I asked the earth and it answered, “I am not he”, and everything in it said the same. I asked the sea and the deeps and the creeping things and they answered, “We are not your God: Look higher”. I asked the moving air, and the air and everything in it answered, “Anaximenes was wrong. I am not God”. I asked the heavens, the sun and moon and stars, and they said, “We are not the God you are looking for either”. Then I said to all the things that pressed upon my senses, “You have told me that you are not my God. Tell me something about him”. And they cried out with a great voice, “He made us”. I had questioned them with my thoughts and they answered with their beauty (St. Augustine, Confessions, Book 10).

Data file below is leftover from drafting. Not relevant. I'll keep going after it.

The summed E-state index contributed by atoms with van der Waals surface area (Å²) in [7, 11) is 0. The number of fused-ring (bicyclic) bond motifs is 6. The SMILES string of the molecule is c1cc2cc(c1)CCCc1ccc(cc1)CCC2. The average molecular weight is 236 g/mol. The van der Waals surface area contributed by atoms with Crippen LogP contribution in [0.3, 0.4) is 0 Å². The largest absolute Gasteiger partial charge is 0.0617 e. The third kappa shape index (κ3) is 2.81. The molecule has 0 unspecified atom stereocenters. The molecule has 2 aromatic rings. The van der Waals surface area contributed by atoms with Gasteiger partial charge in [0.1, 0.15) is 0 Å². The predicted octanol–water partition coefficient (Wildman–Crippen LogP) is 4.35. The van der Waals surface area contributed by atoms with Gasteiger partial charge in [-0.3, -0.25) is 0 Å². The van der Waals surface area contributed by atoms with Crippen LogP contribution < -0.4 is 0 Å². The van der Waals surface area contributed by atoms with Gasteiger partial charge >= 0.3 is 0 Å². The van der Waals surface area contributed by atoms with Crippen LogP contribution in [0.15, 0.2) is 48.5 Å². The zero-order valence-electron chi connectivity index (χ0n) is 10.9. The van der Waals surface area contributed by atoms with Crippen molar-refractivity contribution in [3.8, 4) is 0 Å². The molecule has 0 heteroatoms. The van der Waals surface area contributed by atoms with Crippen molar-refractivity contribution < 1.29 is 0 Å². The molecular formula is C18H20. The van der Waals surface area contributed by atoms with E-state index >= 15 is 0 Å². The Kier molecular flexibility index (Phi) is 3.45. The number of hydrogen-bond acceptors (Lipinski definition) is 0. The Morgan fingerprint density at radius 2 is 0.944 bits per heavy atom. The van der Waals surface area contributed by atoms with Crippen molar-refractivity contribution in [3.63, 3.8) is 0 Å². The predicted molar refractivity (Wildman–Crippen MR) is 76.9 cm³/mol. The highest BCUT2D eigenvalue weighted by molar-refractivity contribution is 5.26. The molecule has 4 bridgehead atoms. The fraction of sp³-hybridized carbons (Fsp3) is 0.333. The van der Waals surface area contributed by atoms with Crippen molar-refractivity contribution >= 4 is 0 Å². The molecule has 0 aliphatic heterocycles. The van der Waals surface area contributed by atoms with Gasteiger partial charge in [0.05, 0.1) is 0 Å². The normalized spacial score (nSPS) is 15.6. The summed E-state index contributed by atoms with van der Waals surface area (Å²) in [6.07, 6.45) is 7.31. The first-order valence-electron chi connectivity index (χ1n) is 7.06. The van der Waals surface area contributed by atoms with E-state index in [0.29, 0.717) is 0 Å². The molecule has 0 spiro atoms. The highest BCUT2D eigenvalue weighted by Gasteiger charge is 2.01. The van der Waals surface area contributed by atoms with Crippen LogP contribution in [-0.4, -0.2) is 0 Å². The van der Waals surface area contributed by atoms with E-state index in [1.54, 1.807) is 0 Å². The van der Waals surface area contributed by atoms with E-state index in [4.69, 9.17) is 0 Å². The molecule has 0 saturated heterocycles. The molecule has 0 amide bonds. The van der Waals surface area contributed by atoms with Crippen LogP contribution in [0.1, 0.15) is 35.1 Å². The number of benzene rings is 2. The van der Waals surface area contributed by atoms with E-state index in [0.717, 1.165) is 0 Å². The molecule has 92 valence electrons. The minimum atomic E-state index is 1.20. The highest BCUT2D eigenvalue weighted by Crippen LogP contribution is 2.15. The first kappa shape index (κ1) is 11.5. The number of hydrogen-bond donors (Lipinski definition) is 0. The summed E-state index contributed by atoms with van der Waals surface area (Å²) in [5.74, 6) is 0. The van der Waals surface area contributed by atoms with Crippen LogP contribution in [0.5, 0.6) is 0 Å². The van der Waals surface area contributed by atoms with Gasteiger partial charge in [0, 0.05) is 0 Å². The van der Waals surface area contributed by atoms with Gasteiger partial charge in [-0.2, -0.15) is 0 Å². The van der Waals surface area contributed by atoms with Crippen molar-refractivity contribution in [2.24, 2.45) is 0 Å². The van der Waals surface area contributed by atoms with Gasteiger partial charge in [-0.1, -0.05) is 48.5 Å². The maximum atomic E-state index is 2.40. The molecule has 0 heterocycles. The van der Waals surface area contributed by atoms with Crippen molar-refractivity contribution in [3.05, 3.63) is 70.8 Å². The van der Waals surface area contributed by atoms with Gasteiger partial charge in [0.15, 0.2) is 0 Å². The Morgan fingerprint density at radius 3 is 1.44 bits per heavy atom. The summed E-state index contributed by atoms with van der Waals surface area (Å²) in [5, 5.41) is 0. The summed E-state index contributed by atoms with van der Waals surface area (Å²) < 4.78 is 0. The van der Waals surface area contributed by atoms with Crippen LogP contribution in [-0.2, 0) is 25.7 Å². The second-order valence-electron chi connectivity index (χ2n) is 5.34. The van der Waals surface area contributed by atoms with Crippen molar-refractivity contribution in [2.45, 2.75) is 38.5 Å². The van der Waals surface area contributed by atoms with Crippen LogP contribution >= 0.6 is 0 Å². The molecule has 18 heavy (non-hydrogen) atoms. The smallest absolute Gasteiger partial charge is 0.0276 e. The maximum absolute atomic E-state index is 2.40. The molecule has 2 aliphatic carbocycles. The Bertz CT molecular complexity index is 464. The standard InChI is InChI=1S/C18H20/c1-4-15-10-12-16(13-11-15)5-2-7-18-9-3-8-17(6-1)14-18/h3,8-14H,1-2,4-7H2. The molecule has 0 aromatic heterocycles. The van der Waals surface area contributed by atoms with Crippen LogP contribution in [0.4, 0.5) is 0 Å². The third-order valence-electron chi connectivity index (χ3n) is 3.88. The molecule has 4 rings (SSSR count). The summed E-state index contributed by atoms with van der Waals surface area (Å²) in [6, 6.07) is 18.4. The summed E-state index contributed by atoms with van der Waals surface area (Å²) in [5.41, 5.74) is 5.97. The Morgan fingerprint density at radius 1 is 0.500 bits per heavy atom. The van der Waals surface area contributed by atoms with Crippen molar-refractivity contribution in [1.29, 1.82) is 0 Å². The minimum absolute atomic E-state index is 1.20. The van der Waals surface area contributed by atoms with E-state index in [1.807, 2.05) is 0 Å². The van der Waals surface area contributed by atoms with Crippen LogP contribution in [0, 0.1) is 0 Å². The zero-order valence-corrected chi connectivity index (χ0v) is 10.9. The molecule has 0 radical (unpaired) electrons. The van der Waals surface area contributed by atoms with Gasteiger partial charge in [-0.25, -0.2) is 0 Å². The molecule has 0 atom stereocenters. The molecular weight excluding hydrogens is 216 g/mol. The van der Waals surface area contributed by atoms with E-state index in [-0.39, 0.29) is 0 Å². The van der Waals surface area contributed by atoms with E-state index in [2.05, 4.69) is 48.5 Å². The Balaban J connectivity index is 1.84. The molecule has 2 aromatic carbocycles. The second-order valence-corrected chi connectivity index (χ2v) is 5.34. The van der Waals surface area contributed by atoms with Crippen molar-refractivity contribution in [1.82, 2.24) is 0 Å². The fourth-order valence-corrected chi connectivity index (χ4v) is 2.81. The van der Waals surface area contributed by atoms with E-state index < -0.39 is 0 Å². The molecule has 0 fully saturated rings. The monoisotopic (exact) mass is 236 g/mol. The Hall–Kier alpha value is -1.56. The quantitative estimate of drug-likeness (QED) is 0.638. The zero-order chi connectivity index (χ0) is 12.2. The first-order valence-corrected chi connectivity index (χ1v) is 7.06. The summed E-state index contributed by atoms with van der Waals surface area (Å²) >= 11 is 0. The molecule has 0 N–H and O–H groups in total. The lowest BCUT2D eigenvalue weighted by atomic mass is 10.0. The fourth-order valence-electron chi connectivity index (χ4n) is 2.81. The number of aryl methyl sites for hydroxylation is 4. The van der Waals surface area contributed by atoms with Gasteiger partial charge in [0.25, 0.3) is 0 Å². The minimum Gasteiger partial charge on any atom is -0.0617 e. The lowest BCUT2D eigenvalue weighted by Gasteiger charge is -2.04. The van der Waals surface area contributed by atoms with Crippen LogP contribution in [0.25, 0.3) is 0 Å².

Ossip Gabrilowitsch was a Russian-born American pianist who lived in the late 19th and early 20th century.  He was one of the first pianists to record music via a reproducing piano and, as an aside, was married to Mark Twain’s daughter, Clara Clemens. Walter Russell once sculpted a bust of Gabrilowitsch.  He claimed that when he began, Gabrilowitsch looked no more like a musician than a colonel in the army, or a lawyer.  After half an hour of work, [Russell] said to him, “I want to see you as a musician.  I want to see music in your eyes.  I want to see the very soul of music in you because that is what you are.  I do not want to do a bust of you just as an ordinary human being.” “What shall I do? [Gabrilowitsch] asked.  Russell told him to “Go to the piano and play.” “I cannot play for an audience of one, he responded.  I could play for an audience of a thousand, but not for one.”  “Yes, you can,” Russell told him, “you just play and forget me and I will take care of my part.”  Gabrilowitsch played for an hour or two at a time for sixteen hours.  Russell said that it was only then that he was able to interpret him as a musician. He claimed that the sculpture was one of his best works, because it portrays a man actually inspired by thinking music.